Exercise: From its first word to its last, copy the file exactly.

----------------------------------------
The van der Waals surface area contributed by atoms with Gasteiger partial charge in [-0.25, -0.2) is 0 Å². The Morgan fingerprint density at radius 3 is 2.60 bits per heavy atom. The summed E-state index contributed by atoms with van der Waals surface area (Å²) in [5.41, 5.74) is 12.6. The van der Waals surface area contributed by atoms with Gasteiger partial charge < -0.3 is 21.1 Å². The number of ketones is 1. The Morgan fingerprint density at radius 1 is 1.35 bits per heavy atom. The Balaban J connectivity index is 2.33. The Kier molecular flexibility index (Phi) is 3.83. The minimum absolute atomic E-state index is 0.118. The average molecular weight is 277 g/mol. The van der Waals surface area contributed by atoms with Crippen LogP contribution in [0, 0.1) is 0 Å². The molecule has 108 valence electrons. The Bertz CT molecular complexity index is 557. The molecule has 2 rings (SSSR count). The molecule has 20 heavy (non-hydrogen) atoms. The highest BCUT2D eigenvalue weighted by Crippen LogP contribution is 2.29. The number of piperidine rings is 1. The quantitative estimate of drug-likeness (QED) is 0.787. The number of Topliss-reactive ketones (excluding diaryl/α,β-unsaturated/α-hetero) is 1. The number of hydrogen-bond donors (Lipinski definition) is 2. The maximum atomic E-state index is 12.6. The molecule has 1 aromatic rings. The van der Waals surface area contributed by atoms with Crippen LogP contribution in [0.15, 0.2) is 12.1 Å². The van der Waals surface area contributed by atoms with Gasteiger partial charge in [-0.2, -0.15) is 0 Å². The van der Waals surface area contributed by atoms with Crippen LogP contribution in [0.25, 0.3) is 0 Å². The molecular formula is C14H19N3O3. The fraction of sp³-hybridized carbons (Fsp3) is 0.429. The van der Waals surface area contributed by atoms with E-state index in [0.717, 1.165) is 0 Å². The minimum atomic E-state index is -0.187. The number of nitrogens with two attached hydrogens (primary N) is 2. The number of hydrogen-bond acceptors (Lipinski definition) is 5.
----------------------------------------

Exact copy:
The van der Waals surface area contributed by atoms with Gasteiger partial charge in [-0.25, -0.2) is 0 Å². The Morgan fingerprint density at radius 3 is 2.60 bits per heavy atom. The summed E-state index contributed by atoms with van der Waals surface area (Å²) in [5.41, 5.74) is 12.6. The van der Waals surface area contributed by atoms with Gasteiger partial charge < -0.3 is 21.1 Å². The number of ketones is 1. The Morgan fingerprint density at radius 1 is 1.35 bits per heavy atom. The Balaban J connectivity index is 2.33. The Kier molecular flexibility index (Phi) is 3.83. The minimum absolute atomic E-state index is 0.118. The average molecular weight is 277 g/mol. The van der Waals surface area contributed by atoms with Crippen LogP contribution in [0, 0.1) is 0 Å². The molecule has 108 valence electrons. The Bertz CT molecular complexity index is 557. The molecule has 2 rings (SSSR count). The molecule has 20 heavy (non-hydrogen) atoms. The highest BCUT2D eigenvalue weighted by Crippen LogP contribution is 2.29. The number of piperidine rings is 1. The quantitative estimate of drug-likeness (QED) is 0.787. The number of Topliss-reactive ketones (excluding diaryl/α,β-unsaturated/α-hetero) is 1. The number of hydrogen-bond donors (Lipinski definition) is 2. The maximum atomic E-state index is 12.6. The molecule has 1 aromatic rings. The van der Waals surface area contributed by atoms with Crippen LogP contribution in [0.15, 0.2) is 12.1 Å². The van der Waals surface area contributed by atoms with Gasteiger partial charge in [-0.2, -0.15) is 0 Å². The van der Waals surface area contributed by atoms with Crippen LogP contribution in [0.25, 0.3) is 0 Å². The molecular formula is C14H19N3O3. The fraction of sp³-hybridized carbons (Fsp3) is 0.429. The van der Waals surface area contributed by atoms with E-state index in [0.717, 1.165) is 0 Å². The minimum atomic E-state index is -0.187. The number of nitrogens with two attached hydrogens (primary N) is 2. The number of hydrogen-bond acceptors (Lipinski definition) is 5.